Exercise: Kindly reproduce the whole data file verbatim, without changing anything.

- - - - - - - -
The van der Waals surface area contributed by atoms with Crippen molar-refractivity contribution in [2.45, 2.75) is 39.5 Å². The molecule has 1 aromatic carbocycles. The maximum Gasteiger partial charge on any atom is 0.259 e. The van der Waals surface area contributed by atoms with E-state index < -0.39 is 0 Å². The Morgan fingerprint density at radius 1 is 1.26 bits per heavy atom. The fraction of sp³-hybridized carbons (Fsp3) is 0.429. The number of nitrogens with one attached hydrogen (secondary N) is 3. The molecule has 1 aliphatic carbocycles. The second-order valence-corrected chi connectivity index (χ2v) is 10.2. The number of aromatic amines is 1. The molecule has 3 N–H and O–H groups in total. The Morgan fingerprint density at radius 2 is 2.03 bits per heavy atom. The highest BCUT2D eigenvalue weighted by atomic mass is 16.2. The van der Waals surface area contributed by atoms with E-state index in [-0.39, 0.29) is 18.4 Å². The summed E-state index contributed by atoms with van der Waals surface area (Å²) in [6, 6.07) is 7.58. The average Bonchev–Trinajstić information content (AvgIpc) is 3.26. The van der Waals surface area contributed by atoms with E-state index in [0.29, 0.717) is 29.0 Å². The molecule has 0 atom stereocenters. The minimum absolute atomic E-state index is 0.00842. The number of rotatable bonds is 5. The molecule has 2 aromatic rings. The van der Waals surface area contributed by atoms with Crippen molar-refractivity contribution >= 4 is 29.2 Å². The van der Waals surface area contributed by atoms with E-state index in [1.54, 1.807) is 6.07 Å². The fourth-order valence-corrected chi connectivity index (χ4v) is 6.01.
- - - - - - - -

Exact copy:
The van der Waals surface area contributed by atoms with Crippen molar-refractivity contribution in [2.45, 2.75) is 39.5 Å². The molecule has 1 aromatic carbocycles. The maximum Gasteiger partial charge on any atom is 0.259 e. The van der Waals surface area contributed by atoms with E-state index < -0.39 is 0 Å². The Morgan fingerprint density at radius 1 is 1.26 bits per heavy atom. The fraction of sp³-hybridized carbons (Fsp3) is 0.429. The number of nitrogens with one attached hydrogen (secondary N) is 3. The molecule has 1 aliphatic carbocycles. The second-order valence-corrected chi connectivity index (χ2v) is 10.2. The number of aromatic amines is 1. The molecule has 3 N–H and O–H groups in total. The Morgan fingerprint density at radius 2 is 2.03 bits per heavy atom. The highest BCUT2D eigenvalue weighted by atomic mass is 16.2. The van der Waals surface area contributed by atoms with E-state index in [-0.39, 0.29) is 18.4 Å². The summed E-state index contributed by atoms with van der Waals surface area (Å²) in [6, 6.07) is 7.58. The average Bonchev–Trinajstić information content (AvgIpc) is 3.26. The van der Waals surface area contributed by atoms with E-state index in [0.29, 0.717) is 29.0 Å². The molecule has 0 atom stereocenters. The minimum absolute atomic E-state index is 0.00842. The number of rotatable bonds is 5. The molecule has 2 aromatic rings. The van der Waals surface area contributed by atoms with Crippen molar-refractivity contribution >= 4 is 29.2 Å². The van der Waals surface area contributed by atoms with E-state index in [1.54, 1.807) is 6.07 Å². The fourth-order valence-corrected chi connectivity index (χ4v) is 6.01.